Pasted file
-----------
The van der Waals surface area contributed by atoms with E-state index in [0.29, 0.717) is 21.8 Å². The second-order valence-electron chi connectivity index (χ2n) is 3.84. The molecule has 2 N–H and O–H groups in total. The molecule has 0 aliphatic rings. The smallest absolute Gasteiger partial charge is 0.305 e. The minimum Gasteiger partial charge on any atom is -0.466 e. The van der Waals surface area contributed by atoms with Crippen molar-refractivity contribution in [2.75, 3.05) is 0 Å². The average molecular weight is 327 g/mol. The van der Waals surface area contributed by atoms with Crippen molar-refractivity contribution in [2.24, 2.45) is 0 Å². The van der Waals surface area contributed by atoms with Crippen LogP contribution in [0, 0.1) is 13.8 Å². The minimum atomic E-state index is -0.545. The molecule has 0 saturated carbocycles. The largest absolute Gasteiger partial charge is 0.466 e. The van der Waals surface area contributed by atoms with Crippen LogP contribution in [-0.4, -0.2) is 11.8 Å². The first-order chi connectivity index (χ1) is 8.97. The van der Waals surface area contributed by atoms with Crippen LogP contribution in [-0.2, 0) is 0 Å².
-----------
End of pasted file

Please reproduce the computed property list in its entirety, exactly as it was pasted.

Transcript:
The van der Waals surface area contributed by atoms with E-state index in [0.29, 0.717) is 21.8 Å². The second-order valence-electron chi connectivity index (χ2n) is 3.84. The molecule has 2 N–H and O–H groups in total. The molecule has 0 aliphatic rings. The smallest absolute Gasteiger partial charge is 0.305 e. The minimum Gasteiger partial charge on any atom is -0.466 e. The van der Waals surface area contributed by atoms with Crippen molar-refractivity contribution in [2.75, 3.05) is 0 Å². The average molecular weight is 327 g/mol. The van der Waals surface area contributed by atoms with Crippen molar-refractivity contribution in [2.24, 2.45) is 0 Å². The van der Waals surface area contributed by atoms with Crippen LogP contribution in [0, 0.1) is 13.8 Å². The minimum atomic E-state index is -0.545. The molecule has 0 saturated carbocycles. The largest absolute Gasteiger partial charge is 0.466 e. The van der Waals surface area contributed by atoms with Crippen LogP contribution in [-0.4, -0.2) is 11.8 Å². The first-order chi connectivity index (χ1) is 8.97. The van der Waals surface area contributed by atoms with Crippen LogP contribution in [-0.2, 0) is 0 Å².